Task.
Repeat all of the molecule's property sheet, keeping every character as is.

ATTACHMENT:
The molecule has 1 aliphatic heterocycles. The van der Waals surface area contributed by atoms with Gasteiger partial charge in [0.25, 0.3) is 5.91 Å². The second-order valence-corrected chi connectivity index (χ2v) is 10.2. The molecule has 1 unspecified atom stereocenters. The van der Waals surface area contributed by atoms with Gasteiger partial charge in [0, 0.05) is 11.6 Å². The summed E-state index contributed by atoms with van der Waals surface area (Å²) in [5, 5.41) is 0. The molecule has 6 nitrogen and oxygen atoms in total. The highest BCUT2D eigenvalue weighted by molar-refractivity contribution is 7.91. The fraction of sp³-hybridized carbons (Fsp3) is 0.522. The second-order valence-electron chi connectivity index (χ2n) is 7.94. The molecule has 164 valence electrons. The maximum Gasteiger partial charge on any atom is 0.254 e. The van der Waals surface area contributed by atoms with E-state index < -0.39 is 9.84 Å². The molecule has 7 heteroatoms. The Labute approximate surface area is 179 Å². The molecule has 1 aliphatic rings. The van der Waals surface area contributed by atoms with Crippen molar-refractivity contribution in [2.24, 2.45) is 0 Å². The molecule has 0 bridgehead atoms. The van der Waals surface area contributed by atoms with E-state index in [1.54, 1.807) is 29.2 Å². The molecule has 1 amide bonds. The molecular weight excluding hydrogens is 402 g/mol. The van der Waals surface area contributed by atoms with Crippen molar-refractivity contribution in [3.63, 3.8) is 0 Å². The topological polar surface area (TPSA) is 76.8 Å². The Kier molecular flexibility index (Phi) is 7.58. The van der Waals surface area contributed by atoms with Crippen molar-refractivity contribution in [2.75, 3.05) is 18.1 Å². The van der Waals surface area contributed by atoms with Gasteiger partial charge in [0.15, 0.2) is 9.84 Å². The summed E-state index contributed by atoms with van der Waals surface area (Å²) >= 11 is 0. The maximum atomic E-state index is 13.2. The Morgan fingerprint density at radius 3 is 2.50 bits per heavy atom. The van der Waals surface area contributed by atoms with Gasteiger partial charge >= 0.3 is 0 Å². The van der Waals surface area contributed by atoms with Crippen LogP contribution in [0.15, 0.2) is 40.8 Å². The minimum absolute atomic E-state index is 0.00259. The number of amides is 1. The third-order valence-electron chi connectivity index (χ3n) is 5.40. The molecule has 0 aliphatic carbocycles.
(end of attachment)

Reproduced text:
The molecule has 1 aliphatic heterocycles. The van der Waals surface area contributed by atoms with Gasteiger partial charge in [0.25, 0.3) is 5.91 Å². The second-order valence-corrected chi connectivity index (χ2v) is 10.2. The molecule has 1 unspecified atom stereocenters. The van der Waals surface area contributed by atoms with Gasteiger partial charge in [0, 0.05) is 11.6 Å². The summed E-state index contributed by atoms with van der Waals surface area (Å²) in [5, 5.41) is 0. The molecule has 6 nitrogen and oxygen atoms in total. The highest BCUT2D eigenvalue weighted by molar-refractivity contribution is 7.91. The fraction of sp³-hybridized carbons (Fsp3) is 0.522. The second-order valence-electron chi connectivity index (χ2n) is 7.94. The molecule has 164 valence electrons. The maximum Gasteiger partial charge on any atom is 0.254 e. The van der Waals surface area contributed by atoms with E-state index < -0.39 is 9.84 Å². The molecule has 7 heteroatoms. The Labute approximate surface area is 179 Å². The molecule has 1 aliphatic rings. The van der Waals surface area contributed by atoms with Crippen molar-refractivity contribution in [2.24, 2.45) is 0 Å². The molecule has 0 bridgehead atoms. The van der Waals surface area contributed by atoms with E-state index in [1.54, 1.807) is 29.2 Å². The molecule has 1 amide bonds. The molecular weight excluding hydrogens is 402 g/mol. The van der Waals surface area contributed by atoms with Crippen molar-refractivity contribution in [3.63, 3.8) is 0 Å². The topological polar surface area (TPSA) is 76.8 Å². The Kier molecular flexibility index (Phi) is 7.58. The van der Waals surface area contributed by atoms with Crippen molar-refractivity contribution in [2.75, 3.05) is 18.1 Å². The van der Waals surface area contributed by atoms with Gasteiger partial charge in [0.15, 0.2) is 9.84 Å². The summed E-state index contributed by atoms with van der Waals surface area (Å²) >= 11 is 0. The maximum atomic E-state index is 13.2. The Morgan fingerprint density at radius 3 is 2.50 bits per heavy atom. The van der Waals surface area contributed by atoms with Gasteiger partial charge >= 0.3 is 0 Å². The van der Waals surface area contributed by atoms with Crippen LogP contribution in [0.15, 0.2) is 40.8 Å². The minimum absolute atomic E-state index is 0.00259. The number of amides is 1. The third-order valence-electron chi connectivity index (χ3n) is 5.40. The molecule has 0 aliphatic carbocycles.